(1) allowing Dr. Kruse2 to perform the Solyx sling implant when the doctor lacked the necessary skill;
(2) failing to make Sherrer aware more skilled physicians were available to perform the surgery;
(3) failing to obtain adequate informed consent from Sherrer, by failing to disclose the amount of skill and experience Dr. Kruse had and failing to discuss the risks of implanting the mesh products and alternative treatment;
(4) failing to follow the manufacturer's instructions in placing the sling; and
(5) failing to attach the sling's right-side anchor.

The petition further alleged that, as a result of TMC and UPA's negligence, Sherrer sustained physical and mental pain and suffering and incurred medical expenses for her surgeries and ongoing medical care.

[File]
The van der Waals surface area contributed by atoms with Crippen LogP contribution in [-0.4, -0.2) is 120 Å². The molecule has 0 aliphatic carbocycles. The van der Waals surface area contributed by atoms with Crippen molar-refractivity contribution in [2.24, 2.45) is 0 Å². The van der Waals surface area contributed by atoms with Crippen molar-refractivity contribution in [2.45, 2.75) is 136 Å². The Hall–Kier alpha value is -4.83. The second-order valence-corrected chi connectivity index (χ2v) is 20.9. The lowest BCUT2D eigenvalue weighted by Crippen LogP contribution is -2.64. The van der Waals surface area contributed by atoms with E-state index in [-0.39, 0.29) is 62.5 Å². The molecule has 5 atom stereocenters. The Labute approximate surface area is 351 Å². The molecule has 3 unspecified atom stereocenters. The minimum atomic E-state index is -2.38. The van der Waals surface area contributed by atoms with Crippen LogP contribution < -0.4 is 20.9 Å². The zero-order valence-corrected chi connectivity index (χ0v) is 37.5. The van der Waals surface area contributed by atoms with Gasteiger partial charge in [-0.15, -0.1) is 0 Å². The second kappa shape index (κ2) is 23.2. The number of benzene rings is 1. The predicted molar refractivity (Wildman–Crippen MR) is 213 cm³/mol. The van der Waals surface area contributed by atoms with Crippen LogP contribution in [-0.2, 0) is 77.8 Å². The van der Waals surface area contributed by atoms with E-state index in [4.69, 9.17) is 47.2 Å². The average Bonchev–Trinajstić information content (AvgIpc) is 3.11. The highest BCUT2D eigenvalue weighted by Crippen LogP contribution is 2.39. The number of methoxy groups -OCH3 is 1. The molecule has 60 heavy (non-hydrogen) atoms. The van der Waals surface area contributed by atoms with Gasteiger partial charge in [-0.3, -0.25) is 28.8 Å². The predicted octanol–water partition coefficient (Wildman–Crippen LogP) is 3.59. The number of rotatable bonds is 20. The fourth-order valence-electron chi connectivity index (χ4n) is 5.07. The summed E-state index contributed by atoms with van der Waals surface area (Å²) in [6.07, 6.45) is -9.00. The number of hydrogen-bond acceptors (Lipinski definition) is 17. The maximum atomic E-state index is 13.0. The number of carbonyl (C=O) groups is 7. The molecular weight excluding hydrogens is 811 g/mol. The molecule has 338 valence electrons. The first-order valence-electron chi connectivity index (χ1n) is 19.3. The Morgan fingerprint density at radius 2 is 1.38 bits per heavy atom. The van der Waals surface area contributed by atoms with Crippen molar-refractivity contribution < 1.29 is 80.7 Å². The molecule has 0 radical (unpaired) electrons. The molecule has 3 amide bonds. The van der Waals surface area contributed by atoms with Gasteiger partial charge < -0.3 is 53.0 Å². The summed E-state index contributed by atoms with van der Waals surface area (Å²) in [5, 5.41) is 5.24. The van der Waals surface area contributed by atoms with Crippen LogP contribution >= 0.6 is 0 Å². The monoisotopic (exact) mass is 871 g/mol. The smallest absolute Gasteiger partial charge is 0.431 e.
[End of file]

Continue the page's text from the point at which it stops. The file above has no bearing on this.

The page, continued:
In 2013, she filed an amended petition that restated, nearly verbatim, the allegations of her negligence claims against TMC and UPA and added six claims against BSC and Bard as manufacturers and designers of the polypropylene mesh slings, including claims for negligence, design and manufacturing defects,3 and failure to warn. In April 2014, while litigation was pending, Sherrer underwent a third surgery to remove the Solyx and Align slings.4 The following November, she settled her medical malpractice claims against TMC and UPA and dismissed her claims against them.

Sherrer's claims against BSC and Bard were tried to a jury from November 2015 through February 2016. She submitted claims for negligence, product defects, and failure to warn to the jury, and the jury returned verdicts on these claims in favor of BSC and Bard. The circuit court entered judgment for BSC and Bard. Sherrer appealed, and this Court ordered the cause transferred after opinion by the court of appeals. Mo. Const. art. V, sec. 10.